Today is Father's Day and I'm thinking about my dad. I think about him a lot since he's been gone, but most of all during baseball season. Baseball is one of those true things that fathers and sons share and pass down, like war stories or treasured heirlooms. It was the one way my father and I could still connect even during those years when we weren't communicating at all.

It was at a Father's Day doubleheader at Shea Stadium where I learned that my dad was a baseball genius. He taught me how to keep score. He knew exactly when the Dodgers bus would pull up to the player's gate before the game so I could get Sandy Koufax's autograph, and how to slip the usher a five so we could get down to the good seats. I inherited from my father, who grew up as a Brooklyn Dodgers fan, the unfortunate genetic trait that makes me live and die with my team even though I know that I am doomed to be bitterly disappointed year after year after year.

Today on Father's Day, I realize that even when communication seems hopeless there is always a way for people to find a connection. Even in Iran, where the government cuts off access to cell phones and TV, but the people use Twitter, YouTube and Facebook to tell the world what is going on in the streets of Tehran. Even in Washington, where the debate over health care becomes louder and more contentious while reasonable compromises are being floated behind the scenes that make finding common ground seem possible.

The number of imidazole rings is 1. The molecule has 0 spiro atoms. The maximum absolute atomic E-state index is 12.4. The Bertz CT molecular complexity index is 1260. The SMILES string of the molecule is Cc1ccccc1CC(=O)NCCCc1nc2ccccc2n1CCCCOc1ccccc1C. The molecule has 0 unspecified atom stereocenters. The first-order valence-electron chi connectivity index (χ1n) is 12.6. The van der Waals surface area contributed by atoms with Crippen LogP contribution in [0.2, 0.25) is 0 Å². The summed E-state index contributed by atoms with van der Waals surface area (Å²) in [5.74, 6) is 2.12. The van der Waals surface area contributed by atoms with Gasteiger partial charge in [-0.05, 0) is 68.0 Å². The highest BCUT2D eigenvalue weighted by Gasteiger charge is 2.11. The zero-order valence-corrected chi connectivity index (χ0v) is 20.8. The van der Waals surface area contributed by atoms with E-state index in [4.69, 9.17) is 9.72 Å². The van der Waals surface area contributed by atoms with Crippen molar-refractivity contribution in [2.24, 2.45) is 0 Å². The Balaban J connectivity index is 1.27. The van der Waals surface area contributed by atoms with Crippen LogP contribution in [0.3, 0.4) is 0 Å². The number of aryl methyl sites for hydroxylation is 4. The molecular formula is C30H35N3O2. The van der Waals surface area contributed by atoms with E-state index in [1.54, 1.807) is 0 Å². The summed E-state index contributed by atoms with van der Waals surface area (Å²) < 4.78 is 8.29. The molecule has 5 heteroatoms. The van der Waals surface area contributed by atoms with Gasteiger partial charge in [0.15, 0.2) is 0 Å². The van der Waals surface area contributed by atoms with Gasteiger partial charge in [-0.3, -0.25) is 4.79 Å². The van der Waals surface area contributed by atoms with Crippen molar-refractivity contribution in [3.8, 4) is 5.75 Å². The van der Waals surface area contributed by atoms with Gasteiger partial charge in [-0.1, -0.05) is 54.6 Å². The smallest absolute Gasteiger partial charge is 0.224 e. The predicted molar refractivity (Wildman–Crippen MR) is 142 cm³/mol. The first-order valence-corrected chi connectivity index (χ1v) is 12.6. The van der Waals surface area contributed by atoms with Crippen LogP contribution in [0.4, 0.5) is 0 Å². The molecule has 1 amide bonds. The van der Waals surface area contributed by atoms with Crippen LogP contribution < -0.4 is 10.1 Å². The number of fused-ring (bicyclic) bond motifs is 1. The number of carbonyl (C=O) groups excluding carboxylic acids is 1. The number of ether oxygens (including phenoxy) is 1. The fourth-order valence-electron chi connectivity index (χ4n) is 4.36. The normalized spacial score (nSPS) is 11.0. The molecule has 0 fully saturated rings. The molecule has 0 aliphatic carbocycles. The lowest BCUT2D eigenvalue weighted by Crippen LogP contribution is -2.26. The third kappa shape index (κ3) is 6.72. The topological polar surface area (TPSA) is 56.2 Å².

This weekend, I went to my first game at the Mets new stadium, Citi Field, and I thought about my father. Today I realize that an even better way to honor him would be to figure out how to connect with people when it seems impossible, and how to sidestep the traps that prevent us from communicating. We all have lessons we learned from our fathers. If we are as smart as they were, we take those lessons and use them in our daily lives to make our little corner of the world a better place.

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